Former World Cup favorites Brazil are now history, as they were bounced out of the tournament courtesy of a heart-stopping own goal by Fernandinho and Kevin De Bruyne’s thumping right foot. Brazil’s departure means that only one of the top-five pre-tournament favorites, France, remains alive at this point in the tournament.
It’s a testament to Russia 2018’s ability to delight and surprise. Traditionally, the big teams turn up for the World Cup — it’s not a tournament for dark horses. This is the only final four ever not to feature one of Brazil, Germany, Argentina, Spain or Italy, and meanwhile only eight nations have ever won the tournament in its 88-year history.
One of those, 1998 winner France, has now been installed as favorite by the bookmakers, at 2/1. Having comfortably dispatched Sweden in the quarters, England is now a second-favorite (5/2), presumably because of its “easier” route to the final.
England must play Croatia (4/1) on Wednesday in its first semi-final since 1990, while France will face-off against Belgium, a very close third-favorite, at 11/4.
Does France deserve to be favorite? No one is denying that this French side is good – in Antoine Griezmann, Paul Pogba and N’golo Kante it has world-class talent, and in Kylian Mbappe a potential world-beater.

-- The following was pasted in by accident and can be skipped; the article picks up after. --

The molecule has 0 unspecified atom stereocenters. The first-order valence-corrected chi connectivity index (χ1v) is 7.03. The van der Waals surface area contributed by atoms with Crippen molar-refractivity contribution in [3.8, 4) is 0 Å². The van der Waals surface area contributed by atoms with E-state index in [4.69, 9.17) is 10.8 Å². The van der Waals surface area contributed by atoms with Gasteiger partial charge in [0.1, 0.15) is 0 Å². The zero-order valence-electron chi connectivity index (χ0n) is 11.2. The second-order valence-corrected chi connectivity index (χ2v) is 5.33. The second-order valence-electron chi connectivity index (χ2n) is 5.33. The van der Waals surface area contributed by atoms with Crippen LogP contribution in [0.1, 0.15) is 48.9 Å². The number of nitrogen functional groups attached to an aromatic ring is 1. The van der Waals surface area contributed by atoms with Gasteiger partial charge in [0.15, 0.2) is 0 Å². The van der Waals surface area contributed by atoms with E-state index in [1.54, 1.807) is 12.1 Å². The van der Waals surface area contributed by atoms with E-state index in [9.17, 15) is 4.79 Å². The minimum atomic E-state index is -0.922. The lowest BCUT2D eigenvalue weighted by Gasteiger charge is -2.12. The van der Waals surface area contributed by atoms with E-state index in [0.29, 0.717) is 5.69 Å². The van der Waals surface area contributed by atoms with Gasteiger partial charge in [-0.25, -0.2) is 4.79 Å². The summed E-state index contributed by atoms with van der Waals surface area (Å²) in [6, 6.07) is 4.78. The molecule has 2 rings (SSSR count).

But so does Belgium. Its front three, of De Bruyne, Romelu Lukaku, and Eden Hazard, is terrifying. Its back three, of Toby Alderweireld, Vincent Kompany, and Jan Vertonghen, is also quite terrifying. Its goalkeeper, Thibault Courtois, is terrifyingly good.
The only thing holding this team back in the past has been a culture of underachievement in tournaments, and its presence in the semis suggests it has got over it. France has the players but, with the exception of Mbappe, there’s a sense they are not playing to their full potential – at least not yet.
In beating Brazil, Belgium showed us it can beat anyone, and, from where we’re standing, its slightly longer odds are looking like a good price.
England’s Harry Kane, meanwhile, looks like a shoo-in (or should that be “shoe-in”?) to win the prestigious Golden Boot, the award presented to the tournament’s top scorer. In fact, while Kane failed to score against Sweden on Saturday, he may have done enough to win it already — the bookies certainly think so, offering a measly 1/7 on that proposition.
Six goals are generally enough to take the award that Thomas Muller won in 2010 with only five. Lukaku is Kane’s closest competitor and, with four goals, is a 10/1 underdog to overtake the Englishman.
Of course, a Lukaku hat-trick against France on Tuesday could blow the whole thing wide open. Don’t write it off. This has been a strange World Cup.